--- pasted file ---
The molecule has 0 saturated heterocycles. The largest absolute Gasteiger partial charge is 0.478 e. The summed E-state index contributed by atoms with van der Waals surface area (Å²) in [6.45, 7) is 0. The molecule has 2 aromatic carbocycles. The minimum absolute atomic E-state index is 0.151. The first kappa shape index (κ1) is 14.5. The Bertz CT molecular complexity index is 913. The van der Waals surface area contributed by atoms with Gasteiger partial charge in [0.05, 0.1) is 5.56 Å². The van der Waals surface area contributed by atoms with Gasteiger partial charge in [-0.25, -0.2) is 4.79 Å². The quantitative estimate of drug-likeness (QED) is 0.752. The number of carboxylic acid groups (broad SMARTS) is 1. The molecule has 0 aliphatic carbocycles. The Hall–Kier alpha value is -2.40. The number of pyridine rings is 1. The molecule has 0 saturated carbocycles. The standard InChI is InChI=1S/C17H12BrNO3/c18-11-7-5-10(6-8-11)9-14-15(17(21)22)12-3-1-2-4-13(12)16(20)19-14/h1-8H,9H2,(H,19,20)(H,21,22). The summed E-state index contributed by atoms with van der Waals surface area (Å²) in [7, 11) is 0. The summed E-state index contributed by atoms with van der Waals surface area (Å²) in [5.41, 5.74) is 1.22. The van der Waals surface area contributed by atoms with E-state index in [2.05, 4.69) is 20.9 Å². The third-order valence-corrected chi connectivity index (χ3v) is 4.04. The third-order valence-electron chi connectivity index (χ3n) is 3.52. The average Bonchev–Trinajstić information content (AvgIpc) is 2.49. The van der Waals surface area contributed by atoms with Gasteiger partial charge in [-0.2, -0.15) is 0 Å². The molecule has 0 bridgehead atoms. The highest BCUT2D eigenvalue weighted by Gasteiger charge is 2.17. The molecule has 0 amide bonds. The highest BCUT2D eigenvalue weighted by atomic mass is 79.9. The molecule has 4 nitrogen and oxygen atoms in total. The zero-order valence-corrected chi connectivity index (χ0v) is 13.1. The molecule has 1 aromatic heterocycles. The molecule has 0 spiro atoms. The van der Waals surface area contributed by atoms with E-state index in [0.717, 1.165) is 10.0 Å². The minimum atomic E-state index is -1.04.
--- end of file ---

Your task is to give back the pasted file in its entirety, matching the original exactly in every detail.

The molecule has 0 saturated heterocycles. The largest absolute Gasteiger partial charge is 0.478 e. The summed E-state index contributed by atoms with van der Waals surface area (Å²) in [6.45, 7) is 0. The molecule has 2 aromatic carbocycles. The minimum absolute atomic E-state index is 0.151. The first kappa shape index (κ1) is 14.5. The Bertz CT molecular complexity index is 913. The van der Waals surface area contributed by atoms with Gasteiger partial charge in [0.05, 0.1) is 5.56 Å². The van der Waals surface area contributed by atoms with Gasteiger partial charge in [-0.25, -0.2) is 4.79 Å². The quantitative estimate of drug-likeness (QED) is 0.752. The number of carboxylic acid groups (broad SMARTS) is 1. The molecule has 0 aliphatic carbocycles. The Hall–Kier alpha value is -2.40. The number of pyridine rings is 1. The molecule has 0 saturated carbocycles. The standard InChI is InChI=1S/C17H12BrNO3/c18-11-7-5-10(6-8-11)9-14-15(17(21)22)12-3-1-2-4-13(12)16(20)19-14/h1-8H,9H2,(H,19,20)(H,21,22). The summed E-state index contributed by atoms with van der Waals surface area (Å²) in [7, 11) is 0. The summed E-state index contributed by atoms with van der Waals surface area (Å²) in [5.41, 5.74) is 1.22. The van der Waals surface area contributed by atoms with E-state index in [2.05, 4.69) is 20.9 Å². The third-order valence-corrected chi connectivity index (χ3v) is 4.04. The third-order valence-electron chi connectivity index (χ3n) is 3.52. The average Bonchev–Trinajstić information content (AvgIpc) is 2.49. The van der Waals surface area contributed by atoms with Gasteiger partial charge in [-0.2, -0.15) is 0 Å². The molecule has 0 bridgehead atoms. The highest BCUT2D eigenvalue weighted by Gasteiger charge is 2.17. The molecule has 0 amide bonds. The highest BCUT2D eigenvalue weighted by atomic mass is 79.9. The molecule has 4 nitrogen and oxygen atoms in total. The zero-order valence-corrected chi connectivity index (χ0v) is 13.1. The molecule has 1 aromatic heterocycles. The molecule has 0 spiro atoms. The van der Waals surface area contributed by atoms with E-state index in [0.717, 1.165) is 10.0 Å². The minimum atomic E-state index is -1.04.